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N.J. first to abolish the death penalty

Cost of appeals, uncertainty over guilt were factors.

Sister Helen Prejean, a renowned opponent of the death penalty, hailed the change.
Sister Helen Prejean, a renowned opponent of the death penalty, hailed the change.Read moreSARAH J. GLOVER / Inquirer Staff Photographer

TRENTON - Gov. Corzine yesterday signed into law a measure to abolish the state's death penalty, putting New Jersey into the vanguard of the fight against capital punishment.

With Corzine's signature, New Jersey became the first state to remove the death penalty from the books since the U.S. Supreme Court reinstated it in 1976. Corzine said yesterday he saw a moral duty to end "state-endorsed killing."

The Democratic governor said the death penalty amounted to an "endorsement of violence," and as such it only "begets violence."

He also marshaled a series of pragmatic objections to capital punishment: that it did not deter; that it risked killing the unjustly accused; that there likely was no humane way to kill with lethal injection; and that it cost taxpayers millions in legal bills defending endless appeals from death-row inmates.

The new law immediately spared the lives of the eight men in New Jersey who had been awaiting death by lethal injection. They include the convicted killer of Megan Kanka, the 7-year-old whose rape and murder fueled a national movement to register sex offenders.

In a step Corzine said was designed to ensure that the men remained behind bars until their deaths, he disclosed that on Sunday night he signed orders commuting the sentences of those eight to life in prison without parole.

Assemblyman Wilfredo Carraballo, the Newark Democrat who was a prime sponsor of the abolition bill, said the cause gathered momentum with the support of some of the relatives of murder victims.

These survivors, he said, "had the grace to tell us we were doing them no favors by taking someone's life."

However, Assemblyman Alex DeCroce, who leads the Republicans in the Assembly, where they are in the minority, ripped into Corzine.

"I consider it abominable that the governor would repeal the death penalty for cold-blooded killers," DeCroce, of Morris County, said in a statement.

With most, but not all, of the yea votes coming from Corzine's fellow Democrats, who are in the majority in both chambers, the Legislature passed the abolition bill last week and sent it to Corzine, who has long been on record as a death-penalty opponent.

In 1972, the U.S. Supreme Court overturned every death sentence in the nation, saying the penalty was being unevenly applied. Four years later, it laid out new rules by which capital punishment could be implemented. After a long debate, New Jersey put capital punishment back into effect in 1982.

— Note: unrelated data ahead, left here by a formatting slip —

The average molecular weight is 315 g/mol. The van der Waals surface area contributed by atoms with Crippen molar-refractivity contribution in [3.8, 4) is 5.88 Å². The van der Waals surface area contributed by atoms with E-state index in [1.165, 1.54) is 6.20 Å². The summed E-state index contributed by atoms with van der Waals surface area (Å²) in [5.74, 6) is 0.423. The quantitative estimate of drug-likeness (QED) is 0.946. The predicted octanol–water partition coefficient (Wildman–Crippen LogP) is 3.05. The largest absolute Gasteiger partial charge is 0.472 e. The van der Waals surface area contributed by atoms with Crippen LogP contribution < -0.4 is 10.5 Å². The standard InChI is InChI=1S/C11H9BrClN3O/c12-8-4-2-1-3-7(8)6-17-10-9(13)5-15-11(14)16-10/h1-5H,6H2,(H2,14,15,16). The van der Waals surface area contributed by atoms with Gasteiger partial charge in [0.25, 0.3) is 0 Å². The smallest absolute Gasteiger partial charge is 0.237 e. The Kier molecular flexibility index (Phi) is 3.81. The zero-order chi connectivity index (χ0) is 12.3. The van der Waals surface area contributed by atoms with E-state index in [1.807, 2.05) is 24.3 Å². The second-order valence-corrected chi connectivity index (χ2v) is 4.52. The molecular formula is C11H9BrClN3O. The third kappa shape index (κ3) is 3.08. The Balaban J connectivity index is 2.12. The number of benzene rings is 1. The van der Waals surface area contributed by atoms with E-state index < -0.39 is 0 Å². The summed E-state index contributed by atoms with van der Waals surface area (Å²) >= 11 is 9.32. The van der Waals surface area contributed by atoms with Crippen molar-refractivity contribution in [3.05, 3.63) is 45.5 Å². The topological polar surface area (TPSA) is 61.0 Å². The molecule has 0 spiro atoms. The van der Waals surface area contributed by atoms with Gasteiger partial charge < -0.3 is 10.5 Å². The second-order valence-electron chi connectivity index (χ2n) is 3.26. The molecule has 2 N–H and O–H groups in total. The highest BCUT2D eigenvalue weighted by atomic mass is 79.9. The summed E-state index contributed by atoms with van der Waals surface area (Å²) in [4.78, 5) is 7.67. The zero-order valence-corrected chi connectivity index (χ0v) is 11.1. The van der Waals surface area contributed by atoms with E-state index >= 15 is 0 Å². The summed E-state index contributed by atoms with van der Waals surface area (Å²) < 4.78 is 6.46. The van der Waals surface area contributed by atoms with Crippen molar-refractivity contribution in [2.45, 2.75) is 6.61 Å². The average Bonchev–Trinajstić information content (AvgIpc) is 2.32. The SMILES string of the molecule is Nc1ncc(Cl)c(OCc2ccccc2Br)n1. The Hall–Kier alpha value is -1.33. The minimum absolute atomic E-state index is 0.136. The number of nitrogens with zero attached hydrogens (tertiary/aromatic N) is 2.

Even so, the state has not in fact applied the ultimate punishment since 1963. The last New Jerseyan put to death was Ralph Hudson, who stabbed his wife to death in the Atlantic City restaurant where she worked as a waitress. He died in the electric chair.

In other states where executions were recently halted, the decisions came after a local court ruling voided the death-penalty law, as in New York, or because a governor imposed a moratorium, as in Illinois.

Richard Kanka, Megan's father, noted yesterday that Corzine had signed the bill exactly 15 years to the day that death-row inmate Ambrose Harris kidnapped, raped and murdered Kristin Huggins, 22, a Bucks County artist.

"Just another slap in the face to the victims," Kanka said.

Some lawyers have expressed worry that, because law cannot be changed retroactively, the death-penalty repeal in New Jersey could prompt the eight on death row to contend that the new penalty of life without parole was only for future convicted killers and that they should be eligible for parole.

To block any chance of that, according to Corzine aides, lawyers in his administration drafted the commutation orders the governor signed Sunday, stipulating that all should die in prison.

Tom Rosenthal, a spokesman for the New Jersey Public Defender's Office, which represents the eight men, said the agency was exploring whether it was legal for Corzine to impose sentence without parole, as that wasn't an option in state law for all eight when they were sentenced.

Still, Rosenthal said his office had only begun to research the issue.

As a practical matter, even under the old law, most of those on death row would have to serve decades more before they could even apply for parole.

Of the eight, David Cooper, now 37, convicted of raping and strangling a 6-year-old, would be the youngest before he was eligible for parole - at age 78.

Corzine's signature yesterday climaxed a movement that began picking up real steam in New Jersey in January, when a special state commission voted, 13-1, to urge the state to abolish the death penalty.

Among other points, the commission found that capital punishment was increasingly viewed as "inconsistent with evolving standards of decency." It noted that the U.S. Supreme Court had recently banned executions for juveniles and the mentally retarded.

The commission also said the death penalty raised the possibility of an "irreversible mistake."

Kathleen Garcia, whose nephew was killed in 1984, said the failure to actually execute anyone left relatives without closure.

Garcia, who founded a center that counsels victims' relatives, voted in favor of abolition as a member of the state's review commission.

"It was a joke in New Jersey, a very cruel joke," she said. "It was time to end it."